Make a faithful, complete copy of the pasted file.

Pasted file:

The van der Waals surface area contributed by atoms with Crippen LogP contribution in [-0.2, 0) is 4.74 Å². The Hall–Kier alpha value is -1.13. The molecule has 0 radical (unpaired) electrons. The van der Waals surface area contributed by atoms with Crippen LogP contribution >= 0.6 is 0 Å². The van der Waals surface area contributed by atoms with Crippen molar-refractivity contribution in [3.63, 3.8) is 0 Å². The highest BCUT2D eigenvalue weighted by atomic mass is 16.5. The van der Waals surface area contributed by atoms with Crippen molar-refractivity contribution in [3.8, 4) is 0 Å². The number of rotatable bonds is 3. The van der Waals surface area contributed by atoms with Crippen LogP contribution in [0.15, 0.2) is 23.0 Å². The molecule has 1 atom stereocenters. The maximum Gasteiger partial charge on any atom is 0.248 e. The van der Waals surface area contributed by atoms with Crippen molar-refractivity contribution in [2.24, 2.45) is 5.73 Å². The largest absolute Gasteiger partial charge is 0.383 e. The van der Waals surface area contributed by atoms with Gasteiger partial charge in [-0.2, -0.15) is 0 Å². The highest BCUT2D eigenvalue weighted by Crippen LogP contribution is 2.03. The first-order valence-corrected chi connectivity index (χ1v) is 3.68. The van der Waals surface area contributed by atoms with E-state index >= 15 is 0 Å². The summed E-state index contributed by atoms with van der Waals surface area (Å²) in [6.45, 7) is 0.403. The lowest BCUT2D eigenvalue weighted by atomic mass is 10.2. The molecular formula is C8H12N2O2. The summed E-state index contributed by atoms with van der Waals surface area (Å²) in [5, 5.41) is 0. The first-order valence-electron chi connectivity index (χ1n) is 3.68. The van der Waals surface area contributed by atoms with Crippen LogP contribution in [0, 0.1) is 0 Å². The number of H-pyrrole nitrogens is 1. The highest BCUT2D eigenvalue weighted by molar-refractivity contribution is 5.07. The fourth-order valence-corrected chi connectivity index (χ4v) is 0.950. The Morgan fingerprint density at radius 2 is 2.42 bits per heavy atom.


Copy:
The van der Waals surface area contributed by atoms with Crippen LogP contribution in [-0.2, 0) is 4.74 Å². The Hall–Kier alpha value is -1.13. The molecule has 0 radical (unpaired) electrons. The van der Waals surface area contributed by atoms with Crippen LogP contribution >= 0.6 is 0 Å². The van der Waals surface area contributed by atoms with Crippen molar-refractivity contribution in [3.63, 3.8) is 0 Å². The highest BCUT2D eigenvalue weighted by atomic mass is 16.5. The van der Waals surface area contributed by atoms with Crippen molar-refractivity contribution in [3.8, 4) is 0 Å². The number of rotatable bonds is 3. The van der Waals surface area contributed by atoms with Crippen LogP contribution in [0.15, 0.2) is 23.0 Å². The molecule has 1 atom stereocenters. The maximum Gasteiger partial charge on any atom is 0.248 e. The van der Waals surface area contributed by atoms with Crippen molar-refractivity contribution in [2.24, 2.45) is 5.73 Å². The largest absolute Gasteiger partial charge is 0.383 e. The van der Waals surface area contributed by atoms with Gasteiger partial charge in [-0.2, -0.15) is 0 Å². The highest BCUT2D eigenvalue weighted by Crippen LogP contribution is 2.03. The first-order valence-corrected chi connectivity index (χ1v) is 3.68. The van der Waals surface area contributed by atoms with E-state index >= 15 is 0 Å². The summed E-state index contributed by atoms with van der Waals surface area (Å²) in [6.45, 7) is 0.403. The lowest BCUT2D eigenvalue weighted by atomic mass is 10.2. The molecular formula is C8H12N2O2. The summed E-state index contributed by atoms with van der Waals surface area (Å²) in [5, 5.41) is 0. The first-order valence-electron chi connectivity index (χ1n) is 3.68. The van der Waals surface area contributed by atoms with Crippen LogP contribution in [0, 0.1) is 0 Å². The number of H-pyrrole nitrogens is 1. The highest BCUT2D eigenvalue weighted by molar-refractivity contribution is 5.07. The fourth-order valence-corrected chi connectivity index (χ4v) is 0.950. The Morgan fingerprint density at radius 2 is 2.42 bits per heavy atom.